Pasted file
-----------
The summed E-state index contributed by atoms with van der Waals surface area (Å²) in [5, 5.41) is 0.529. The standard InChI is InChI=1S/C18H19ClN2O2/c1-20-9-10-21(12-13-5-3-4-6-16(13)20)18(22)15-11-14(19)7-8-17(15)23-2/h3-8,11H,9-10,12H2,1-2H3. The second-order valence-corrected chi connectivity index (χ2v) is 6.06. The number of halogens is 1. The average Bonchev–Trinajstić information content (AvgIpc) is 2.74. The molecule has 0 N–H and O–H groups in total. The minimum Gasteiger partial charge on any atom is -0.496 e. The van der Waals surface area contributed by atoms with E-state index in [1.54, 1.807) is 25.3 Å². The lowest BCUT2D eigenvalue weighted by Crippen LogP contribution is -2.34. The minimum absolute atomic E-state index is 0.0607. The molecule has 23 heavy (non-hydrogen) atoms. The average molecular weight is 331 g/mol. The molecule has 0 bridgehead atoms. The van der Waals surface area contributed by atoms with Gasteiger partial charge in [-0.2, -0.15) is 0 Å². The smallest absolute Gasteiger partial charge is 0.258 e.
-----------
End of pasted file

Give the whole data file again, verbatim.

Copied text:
The summed E-state index contributed by atoms with van der Waals surface area (Å²) in [5, 5.41) is 0.529. The standard InChI is InChI=1S/C18H19ClN2O2/c1-20-9-10-21(12-13-5-3-4-6-16(13)20)18(22)15-11-14(19)7-8-17(15)23-2/h3-8,11H,9-10,12H2,1-2H3. The second-order valence-corrected chi connectivity index (χ2v) is 6.06. The number of halogens is 1. The average Bonchev–Trinajstić information content (AvgIpc) is 2.74. The molecule has 0 N–H and O–H groups in total. The minimum Gasteiger partial charge on any atom is -0.496 e. The van der Waals surface area contributed by atoms with E-state index in [1.54, 1.807) is 25.3 Å². The lowest BCUT2D eigenvalue weighted by Crippen LogP contribution is -2.34. The minimum absolute atomic E-state index is 0.0607. The molecule has 23 heavy (non-hydrogen) atoms. The average molecular weight is 331 g/mol. The molecule has 0 bridgehead atoms. The van der Waals surface area contributed by atoms with Gasteiger partial charge in [-0.2, -0.15) is 0 Å². The smallest absolute Gasteiger partial charge is 0.258 e.